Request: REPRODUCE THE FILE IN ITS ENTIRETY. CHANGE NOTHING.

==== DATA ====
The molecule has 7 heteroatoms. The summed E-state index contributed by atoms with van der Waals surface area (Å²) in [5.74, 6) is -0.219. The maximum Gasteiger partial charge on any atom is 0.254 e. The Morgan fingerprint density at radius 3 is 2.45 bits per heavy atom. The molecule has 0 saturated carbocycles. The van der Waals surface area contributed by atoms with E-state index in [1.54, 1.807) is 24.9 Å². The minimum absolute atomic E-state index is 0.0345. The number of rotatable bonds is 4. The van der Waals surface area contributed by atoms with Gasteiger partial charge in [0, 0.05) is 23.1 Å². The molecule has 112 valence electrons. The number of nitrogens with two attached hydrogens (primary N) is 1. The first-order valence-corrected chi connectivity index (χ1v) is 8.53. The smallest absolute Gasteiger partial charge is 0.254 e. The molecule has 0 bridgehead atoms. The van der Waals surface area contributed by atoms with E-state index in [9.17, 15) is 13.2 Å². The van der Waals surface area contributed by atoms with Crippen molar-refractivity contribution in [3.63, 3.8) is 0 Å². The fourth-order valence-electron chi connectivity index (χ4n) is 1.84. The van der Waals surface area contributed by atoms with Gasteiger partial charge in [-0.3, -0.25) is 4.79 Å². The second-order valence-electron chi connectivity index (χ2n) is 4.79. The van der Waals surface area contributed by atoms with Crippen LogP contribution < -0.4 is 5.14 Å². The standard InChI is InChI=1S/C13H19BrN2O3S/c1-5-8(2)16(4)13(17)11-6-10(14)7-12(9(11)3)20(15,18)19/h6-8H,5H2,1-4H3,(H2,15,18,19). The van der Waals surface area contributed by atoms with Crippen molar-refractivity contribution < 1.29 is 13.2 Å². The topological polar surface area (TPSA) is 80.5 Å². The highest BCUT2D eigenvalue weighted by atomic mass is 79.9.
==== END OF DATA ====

The molecule has 7 heteroatoms. The summed E-state index contributed by atoms with van der Waals surface area (Å²) in [5.74, 6) is -0.219. The maximum Gasteiger partial charge on any atom is 0.254 e. The Morgan fingerprint density at radius 3 is 2.45 bits per heavy atom. The molecule has 0 saturated carbocycles. The van der Waals surface area contributed by atoms with E-state index in [1.54, 1.807) is 24.9 Å². The minimum absolute atomic E-state index is 0.0345. The number of rotatable bonds is 4. The van der Waals surface area contributed by atoms with Gasteiger partial charge in [0, 0.05) is 23.1 Å². The molecule has 112 valence electrons. The number of nitrogens with two attached hydrogens (primary N) is 1. The first-order valence-corrected chi connectivity index (χ1v) is 8.53. The smallest absolute Gasteiger partial charge is 0.254 e. The molecule has 0 bridgehead atoms. The van der Waals surface area contributed by atoms with E-state index in [9.17, 15) is 13.2 Å². The van der Waals surface area contributed by atoms with Crippen molar-refractivity contribution in [3.63, 3.8) is 0 Å². The fourth-order valence-electron chi connectivity index (χ4n) is 1.84. The van der Waals surface area contributed by atoms with Gasteiger partial charge in [-0.3, -0.25) is 4.79 Å². The second-order valence-electron chi connectivity index (χ2n) is 4.79. The van der Waals surface area contributed by atoms with Crippen LogP contribution < -0.4 is 5.14 Å². The standard InChI is InChI=1S/C13H19BrN2O3S/c1-5-8(2)16(4)13(17)11-6-10(14)7-12(9(11)3)20(15,18)19/h6-8H,5H2,1-4H3,(H2,15,18,19). The van der Waals surface area contributed by atoms with Crippen molar-refractivity contribution < 1.29 is 13.2 Å². The topological polar surface area (TPSA) is 80.5 Å². The highest BCUT2D eigenvalue weighted by atomic mass is 79.9.